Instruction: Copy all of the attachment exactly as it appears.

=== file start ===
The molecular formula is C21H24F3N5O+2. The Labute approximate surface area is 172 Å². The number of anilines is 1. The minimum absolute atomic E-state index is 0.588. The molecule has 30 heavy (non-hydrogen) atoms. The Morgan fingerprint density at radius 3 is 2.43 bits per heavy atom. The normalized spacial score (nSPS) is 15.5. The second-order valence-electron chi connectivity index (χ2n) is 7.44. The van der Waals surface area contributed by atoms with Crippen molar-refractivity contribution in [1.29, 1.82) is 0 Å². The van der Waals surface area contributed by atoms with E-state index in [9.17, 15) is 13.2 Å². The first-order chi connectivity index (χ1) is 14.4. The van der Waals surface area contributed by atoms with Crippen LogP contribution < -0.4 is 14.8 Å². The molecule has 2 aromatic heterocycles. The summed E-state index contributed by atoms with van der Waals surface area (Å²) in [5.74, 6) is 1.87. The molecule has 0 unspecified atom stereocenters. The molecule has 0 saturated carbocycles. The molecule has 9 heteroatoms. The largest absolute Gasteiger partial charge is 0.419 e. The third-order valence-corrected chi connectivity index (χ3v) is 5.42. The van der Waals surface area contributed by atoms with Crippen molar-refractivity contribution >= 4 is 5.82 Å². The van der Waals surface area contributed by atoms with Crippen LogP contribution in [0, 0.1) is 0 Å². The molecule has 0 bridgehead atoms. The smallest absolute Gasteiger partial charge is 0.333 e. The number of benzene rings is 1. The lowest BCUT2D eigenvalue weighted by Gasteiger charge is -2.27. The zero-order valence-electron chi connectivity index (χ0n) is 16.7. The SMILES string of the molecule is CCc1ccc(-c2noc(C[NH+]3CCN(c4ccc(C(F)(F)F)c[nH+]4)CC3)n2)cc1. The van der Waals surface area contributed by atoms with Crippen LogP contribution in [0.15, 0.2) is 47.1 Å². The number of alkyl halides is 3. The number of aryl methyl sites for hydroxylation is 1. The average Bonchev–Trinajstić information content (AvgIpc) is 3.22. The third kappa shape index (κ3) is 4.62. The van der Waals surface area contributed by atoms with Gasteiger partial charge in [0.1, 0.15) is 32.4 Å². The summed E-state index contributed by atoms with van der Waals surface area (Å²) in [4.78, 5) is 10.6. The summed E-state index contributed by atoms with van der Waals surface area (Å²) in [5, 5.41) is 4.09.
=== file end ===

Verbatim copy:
The molecular formula is C21H24F3N5O+2. The Labute approximate surface area is 172 Å². The number of anilines is 1. The minimum absolute atomic E-state index is 0.588. The molecule has 30 heavy (non-hydrogen) atoms. The Morgan fingerprint density at radius 3 is 2.43 bits per heavy atom. The normalized spacial score (nSPS) is 15.5. The second-order valence-electron chi connectivity index (χ2n) is 7.44. The van der Waals surface area contributed by atoms with Crippen molar-refractivity contribution in [1.29, 1.82) is 0 Å². The van der Waals surface area contributed by atoms with E-state index in [9.17, 15) is 13.2 Å². The first-order chi connectivity index (χ1) is 14.4. The van der Waals surface area contributed by atoms with Crippen LogP contribution < -0.4 is 14.8 Å². The molecule has 2 aromatic heterocycles. The summed E-state index contributed by atoms with van der Waals surface area (Å²) in [5.74, 6) is 1.87. The molecule has 0 unspecified atom stereocenters. The molecule has 0 saturated carbocycles. The molecule has 9 heteroatoms. The largest absolute Gasteiger partial charge is 0.419 e. The third-order valence-corrected chi connectivity index (χ3v) is 5.42. The van der Waals surface area contributed by atoms with Crippen molar-refractivity contribution >= 4 is 5.82 Å². The van der Waals surface area contributed by atoms with Crippen LogP contribution in [0, 0.1) is 0 Å². The molecule has 0 bridgehead atoms. The smallest absolute Gasteiger partial charge is 0.333 e. The number of benzene rings is 1. The lowest BCUT2D eigenvalue weighted by Gasteiger charge is -2.27. The zero-order valence-electron chi connectivity index (χ0n) is 16.7. The SMILES string of the molecule is CCc1ccc(-c2noc(C[NH+]3CCN(c4ccc(C(F)(F)F)c[nH+]4)CC3)n2)cc1. The van der Waals surface area contributed by atoms with Crippen LogP contribution in [0.15, 0.2) is 47.1 Å². The number of alkyl halides is 3. The number of aryl methyl sites for hydroxylation is 1. The average Bonchev–Trinajstić information content (AvgIpc) is 3.22. The third kappa shape index (κ3) is 4.62. The van der Waals surface area contributed by atoms with Gasteiger partial charge in [0.1, 0.15) is 32.4 Å². The summed E-state index contributed by atoms with van der Waals surface area (Å²) in [4.78, 5) is 10.6. The summed E-state index contributed by atoms with van der Waals surface area (Å²) in [5, 5.41) is 4.09.